American Bar Association calls for overturning conviction of rights defender Ales Byalyatski
The American Bar Association (ABA) has urged the Minsk City Court to overturn the conviction of human rights defender Ales Byalyatski, BelaPAN said.
After studying the tax evasion case against the 49-year-old leader of an unregistered human rights group called Vyasna (Spring) and vice president of the International Federation for Human Rights, the ABA said that the imprisonment of Mr. Byalyatski for receiving money on behalf of Vyasna was in violation of Article 22 of the International Covenant on Civil and Political Rights. Although the Belarusian authorities have a legitimate interest in taxing Mr. Byalyatski's personal incomes, their decision to view the human rights group's incomes as his own represents an unfounded restriction of his right to freedom of association, the Association stressed.
The ABA acknowledged that in accordance with the Covenant restrictions which are prescribed by law and are necessary in a democratic society in the interests of, among other, national security may be placed on the exercise of the right. However, it added, the Belarusian authorities failed to prove that in the case of Vyasna such restrictions were necessary and met national interests.
The conviction of Mr. Byalyatski is the result of the unlawful decision to close down Vyasna and his sentence violates his right to freedom of association and therefore must be overturned, the ABA concluded.
As Valyantsin Stefanovich, a member of Vyasna, told BelaPAN, the human rights group did not ask the ABA to study the case and it did so either on its own initiative or at the request of some international organization.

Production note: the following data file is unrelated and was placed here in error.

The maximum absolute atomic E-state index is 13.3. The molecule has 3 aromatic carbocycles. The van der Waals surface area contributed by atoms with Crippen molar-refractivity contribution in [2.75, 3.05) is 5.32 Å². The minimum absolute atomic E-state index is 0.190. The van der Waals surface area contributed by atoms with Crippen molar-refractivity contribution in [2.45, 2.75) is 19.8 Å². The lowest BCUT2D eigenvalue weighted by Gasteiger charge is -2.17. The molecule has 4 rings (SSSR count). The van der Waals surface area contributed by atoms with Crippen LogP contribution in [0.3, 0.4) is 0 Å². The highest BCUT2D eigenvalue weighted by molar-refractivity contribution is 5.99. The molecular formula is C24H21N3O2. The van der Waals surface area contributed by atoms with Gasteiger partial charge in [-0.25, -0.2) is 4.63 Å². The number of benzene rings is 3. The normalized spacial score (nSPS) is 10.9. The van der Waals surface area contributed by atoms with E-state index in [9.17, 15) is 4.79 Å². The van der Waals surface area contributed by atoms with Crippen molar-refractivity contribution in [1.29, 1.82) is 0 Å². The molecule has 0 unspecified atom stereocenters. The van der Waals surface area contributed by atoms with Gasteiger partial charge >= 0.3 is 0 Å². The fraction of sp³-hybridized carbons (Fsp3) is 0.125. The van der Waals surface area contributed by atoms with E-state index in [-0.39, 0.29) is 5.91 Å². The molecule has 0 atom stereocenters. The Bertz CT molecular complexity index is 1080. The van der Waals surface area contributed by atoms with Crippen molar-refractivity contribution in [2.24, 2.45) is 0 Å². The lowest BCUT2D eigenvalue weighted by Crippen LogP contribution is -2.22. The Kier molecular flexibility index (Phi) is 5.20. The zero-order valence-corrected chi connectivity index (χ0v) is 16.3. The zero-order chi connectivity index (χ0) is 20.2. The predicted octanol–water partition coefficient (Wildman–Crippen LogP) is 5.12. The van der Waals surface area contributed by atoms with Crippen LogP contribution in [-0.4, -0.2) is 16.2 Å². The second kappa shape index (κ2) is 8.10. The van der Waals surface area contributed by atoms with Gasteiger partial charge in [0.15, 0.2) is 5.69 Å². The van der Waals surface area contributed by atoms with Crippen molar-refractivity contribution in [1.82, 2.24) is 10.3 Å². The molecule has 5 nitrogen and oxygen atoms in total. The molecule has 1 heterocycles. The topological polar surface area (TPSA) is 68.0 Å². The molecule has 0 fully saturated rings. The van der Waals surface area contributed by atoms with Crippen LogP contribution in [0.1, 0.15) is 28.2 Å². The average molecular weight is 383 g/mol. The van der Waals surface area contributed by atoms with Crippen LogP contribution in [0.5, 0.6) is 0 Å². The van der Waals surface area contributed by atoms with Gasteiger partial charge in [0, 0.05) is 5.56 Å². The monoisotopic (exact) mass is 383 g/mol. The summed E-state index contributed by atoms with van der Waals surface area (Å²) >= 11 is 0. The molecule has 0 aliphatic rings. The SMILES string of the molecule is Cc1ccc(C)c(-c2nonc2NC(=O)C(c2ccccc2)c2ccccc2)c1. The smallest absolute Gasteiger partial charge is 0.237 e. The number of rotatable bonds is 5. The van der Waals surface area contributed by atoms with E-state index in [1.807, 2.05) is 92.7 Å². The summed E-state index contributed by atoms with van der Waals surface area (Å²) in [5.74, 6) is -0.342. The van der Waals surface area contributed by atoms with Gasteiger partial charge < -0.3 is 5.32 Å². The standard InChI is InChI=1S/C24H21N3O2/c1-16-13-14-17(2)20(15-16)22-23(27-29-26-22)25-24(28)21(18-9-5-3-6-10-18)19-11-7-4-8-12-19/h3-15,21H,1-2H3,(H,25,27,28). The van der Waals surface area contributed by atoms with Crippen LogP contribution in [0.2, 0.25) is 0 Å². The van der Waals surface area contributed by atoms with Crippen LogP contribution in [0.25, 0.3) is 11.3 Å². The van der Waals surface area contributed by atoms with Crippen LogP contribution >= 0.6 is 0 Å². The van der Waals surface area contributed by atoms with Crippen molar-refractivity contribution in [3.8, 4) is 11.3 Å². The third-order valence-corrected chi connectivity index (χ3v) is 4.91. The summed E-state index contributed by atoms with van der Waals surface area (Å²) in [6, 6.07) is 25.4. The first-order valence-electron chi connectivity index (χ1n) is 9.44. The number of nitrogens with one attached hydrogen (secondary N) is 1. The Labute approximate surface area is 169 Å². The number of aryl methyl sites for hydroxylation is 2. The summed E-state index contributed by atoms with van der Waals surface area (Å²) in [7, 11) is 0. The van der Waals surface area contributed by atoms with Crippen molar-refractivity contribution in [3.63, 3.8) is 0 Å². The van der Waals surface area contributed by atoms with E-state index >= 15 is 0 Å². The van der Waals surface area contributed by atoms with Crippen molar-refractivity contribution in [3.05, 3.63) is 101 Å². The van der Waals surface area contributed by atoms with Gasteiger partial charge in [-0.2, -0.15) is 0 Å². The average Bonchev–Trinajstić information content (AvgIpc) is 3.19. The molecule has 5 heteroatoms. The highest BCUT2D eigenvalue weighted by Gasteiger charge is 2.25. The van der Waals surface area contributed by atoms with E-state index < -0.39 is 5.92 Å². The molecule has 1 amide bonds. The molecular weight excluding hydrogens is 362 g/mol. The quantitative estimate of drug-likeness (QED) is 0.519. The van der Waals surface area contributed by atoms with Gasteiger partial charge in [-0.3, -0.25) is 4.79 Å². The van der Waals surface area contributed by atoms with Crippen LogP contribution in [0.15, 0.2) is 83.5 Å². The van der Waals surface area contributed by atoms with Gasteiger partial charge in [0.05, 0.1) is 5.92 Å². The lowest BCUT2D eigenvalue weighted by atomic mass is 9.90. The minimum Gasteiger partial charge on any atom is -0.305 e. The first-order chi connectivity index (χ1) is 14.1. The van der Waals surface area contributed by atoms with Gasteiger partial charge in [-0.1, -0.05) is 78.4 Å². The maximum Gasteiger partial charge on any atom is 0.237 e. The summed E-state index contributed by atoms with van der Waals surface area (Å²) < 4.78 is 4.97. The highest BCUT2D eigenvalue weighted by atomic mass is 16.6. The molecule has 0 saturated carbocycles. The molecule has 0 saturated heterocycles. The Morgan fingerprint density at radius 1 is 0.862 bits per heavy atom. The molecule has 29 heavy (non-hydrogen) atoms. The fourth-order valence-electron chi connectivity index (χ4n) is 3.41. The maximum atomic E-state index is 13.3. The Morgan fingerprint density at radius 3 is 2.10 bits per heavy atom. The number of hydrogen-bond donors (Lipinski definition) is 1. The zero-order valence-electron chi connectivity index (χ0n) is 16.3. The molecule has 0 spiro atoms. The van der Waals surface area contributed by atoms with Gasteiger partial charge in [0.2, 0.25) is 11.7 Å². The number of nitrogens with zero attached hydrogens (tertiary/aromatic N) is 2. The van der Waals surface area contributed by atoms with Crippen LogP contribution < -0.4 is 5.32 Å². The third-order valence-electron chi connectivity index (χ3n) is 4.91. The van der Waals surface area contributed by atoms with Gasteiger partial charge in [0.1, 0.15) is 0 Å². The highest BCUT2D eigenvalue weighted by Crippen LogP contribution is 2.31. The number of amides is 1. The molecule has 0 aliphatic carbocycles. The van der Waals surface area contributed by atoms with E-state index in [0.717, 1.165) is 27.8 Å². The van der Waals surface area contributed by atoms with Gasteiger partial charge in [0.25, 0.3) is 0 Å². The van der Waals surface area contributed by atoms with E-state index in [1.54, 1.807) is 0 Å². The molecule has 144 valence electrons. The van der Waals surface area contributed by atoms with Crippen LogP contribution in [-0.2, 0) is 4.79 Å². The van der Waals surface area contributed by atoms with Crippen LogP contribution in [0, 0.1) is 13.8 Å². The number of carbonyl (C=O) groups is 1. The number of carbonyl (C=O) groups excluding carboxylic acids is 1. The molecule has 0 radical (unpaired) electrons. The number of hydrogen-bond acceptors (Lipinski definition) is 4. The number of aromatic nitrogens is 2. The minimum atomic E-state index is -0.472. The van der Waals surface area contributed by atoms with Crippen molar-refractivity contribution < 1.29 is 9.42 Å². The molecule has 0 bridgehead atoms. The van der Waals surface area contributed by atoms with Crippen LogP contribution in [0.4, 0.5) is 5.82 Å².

A copy of the Association's conclusions will be delivered to the Minsk City Court, which will hear Mr. Byalyatski's appeal against the sentence at a yet unknown date later this year.
Judge Syarhey Bandarenka of the Pershamayski District Court in Minsk on November 24, 2011 sentenced Mr. Byalyatski to four and a half years in prison on a charge of large-scale tax evasion and made a confiscation order against him.
The charge stemmed from information about Mr. Byalyatski's bank accounts abroad, which was provided by authorities in Lithuania and Poland. During his trial, Mr. Byalyatski insisted that the money transferred by various foundations to his bank accounts abroad had been intended to finance Vyasna's activities and had not been used for personal spending.
The largest voluntary professional association in the world with some 400,000 members, the ABA provides law school accreditation, continuing legal education, information about the law, programs to assist lawyers and judges in their work, and initiatives to improve the legal system for the public. It describes its mission as "to serve equally our members, our profession and the public by defending liberty and delivering justice as the national representative of the legal profession."